Democracy for hire
Views 86 | Time to read: 3 minutes | Uploaded: 4 - 11 - 2017 | By: Grant Gardner
The 2016 election cycle became an onslaught of flashy headlines and dirty politics. This allowed the not-so-glamorous topic of campaign spending to slide by unnoticed. Between the Clinton and Trump campaigns, spending reached almost $2 billion, with overall expenditures exceeding $6.5 billion. Super PACs continue to exert heavy influence in the nation’s elections, contributing billions of dollars in support of their candidates. This is a concerning trend that should alarm freedom-loving Americans.
As anyone who has taken a Westmont economics course knows, nothing is ever free, especially money. With elections becoming more dependent on donations and ad buys, candidates have become reliant on winning the fundraising battle. In order to win over the wealthy donors, there has to be some level of give and take. Whether through political appointments, regulatory changes, or unofficial influence, pay-to-play politics is fully ingrained in the American system.
To minimize outsider influence on politicians and elections, campaign spending needs to be limited. By reducing how much campaigns are allowed to spend, whether on their own or through super PACs, there will not be as much opportunity for wealthy special interests to take advantage. This has been a hot button issue lately, within both the Trump administration and the Clinton campaign. For Trump, it came in the form of former National Security Advisor Michael Flynn. His short-lived White House career came to a stunning end with the revelation that he had accepted money from Russian interests and failed to disclose it during his confirmation process. This has led to a Congressional investigation into his actions.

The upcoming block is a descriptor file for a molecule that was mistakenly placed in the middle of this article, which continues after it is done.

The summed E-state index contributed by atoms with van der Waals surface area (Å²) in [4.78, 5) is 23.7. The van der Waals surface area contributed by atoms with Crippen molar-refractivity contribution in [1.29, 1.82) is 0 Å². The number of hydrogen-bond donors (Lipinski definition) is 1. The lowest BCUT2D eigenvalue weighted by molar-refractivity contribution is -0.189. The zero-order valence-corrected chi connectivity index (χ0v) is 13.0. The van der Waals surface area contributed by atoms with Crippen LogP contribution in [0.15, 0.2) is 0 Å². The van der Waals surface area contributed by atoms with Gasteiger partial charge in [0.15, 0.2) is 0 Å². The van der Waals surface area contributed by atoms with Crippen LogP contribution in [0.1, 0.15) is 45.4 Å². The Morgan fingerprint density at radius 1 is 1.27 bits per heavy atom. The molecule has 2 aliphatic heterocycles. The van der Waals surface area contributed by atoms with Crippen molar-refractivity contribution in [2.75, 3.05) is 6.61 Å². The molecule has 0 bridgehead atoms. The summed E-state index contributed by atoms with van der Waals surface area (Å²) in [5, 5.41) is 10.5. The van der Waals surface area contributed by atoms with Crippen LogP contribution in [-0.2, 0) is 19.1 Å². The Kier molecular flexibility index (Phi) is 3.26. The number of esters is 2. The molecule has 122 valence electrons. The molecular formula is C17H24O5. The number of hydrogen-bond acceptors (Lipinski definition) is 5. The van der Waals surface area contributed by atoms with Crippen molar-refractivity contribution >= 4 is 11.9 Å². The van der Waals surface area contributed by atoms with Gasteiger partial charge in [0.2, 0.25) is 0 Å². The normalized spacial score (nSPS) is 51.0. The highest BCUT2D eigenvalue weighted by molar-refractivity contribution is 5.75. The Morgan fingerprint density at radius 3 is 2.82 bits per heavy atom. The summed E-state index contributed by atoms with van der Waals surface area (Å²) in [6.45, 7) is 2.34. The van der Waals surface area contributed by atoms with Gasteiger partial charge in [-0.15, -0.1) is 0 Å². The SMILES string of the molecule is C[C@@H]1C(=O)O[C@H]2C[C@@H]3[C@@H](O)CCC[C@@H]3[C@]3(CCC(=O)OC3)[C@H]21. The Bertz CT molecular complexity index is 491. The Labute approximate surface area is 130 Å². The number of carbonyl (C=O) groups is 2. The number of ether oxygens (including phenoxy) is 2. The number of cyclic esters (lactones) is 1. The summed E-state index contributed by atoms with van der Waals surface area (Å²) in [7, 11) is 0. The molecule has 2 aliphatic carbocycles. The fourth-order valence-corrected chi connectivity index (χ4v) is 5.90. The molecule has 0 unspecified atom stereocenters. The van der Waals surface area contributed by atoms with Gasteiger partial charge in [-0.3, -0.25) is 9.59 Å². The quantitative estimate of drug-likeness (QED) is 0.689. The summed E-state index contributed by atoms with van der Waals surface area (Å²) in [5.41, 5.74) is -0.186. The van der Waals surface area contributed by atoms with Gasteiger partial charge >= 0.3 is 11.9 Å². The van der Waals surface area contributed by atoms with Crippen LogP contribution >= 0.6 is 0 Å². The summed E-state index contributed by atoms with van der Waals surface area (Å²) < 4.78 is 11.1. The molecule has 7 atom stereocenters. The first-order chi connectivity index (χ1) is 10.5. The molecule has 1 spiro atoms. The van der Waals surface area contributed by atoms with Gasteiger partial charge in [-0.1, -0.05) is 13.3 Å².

On the other side, the Clinton Foundation proved to contribute to the downfall of Hillary Clinton during the election. Accusations of her foundation being a front for politically motivated donations ran rampant. Leaked emails also corroborated these claims, as they showed the foundation received millions of dollars in donations from foreign governments in exchange for face time with the Clintons.
These instances highlight the impact that money has on the American political system. Billions of dollars depend on who is in power and enacting laws, so special interests will continue to exert whatever influence possible. This is why it is imperative to reduce political reliance on donations from major organizations. If each candidate was only able to spend a limited amount on their campaign, the emphasis would go from maximizing overall donations to strategically utilizing every dollar up until the spending cap and not becoming a puppet for special interest groups.
The issue with proposing campaign limits is it would be dead on arrival in Congress. The politicians responsible for writing and passing laws have no interest in restricting their campaign’s flexibility. Most would likely argue they are already too restricted. The idea of a spending cap does not just defy party lines, but the survivability of politicians themselves
If legislation like this were actually sponsored, the only chance it would have of success is if enough politicians broke away from what politics has become and voted in favor of the impartiality the Founders originally intended.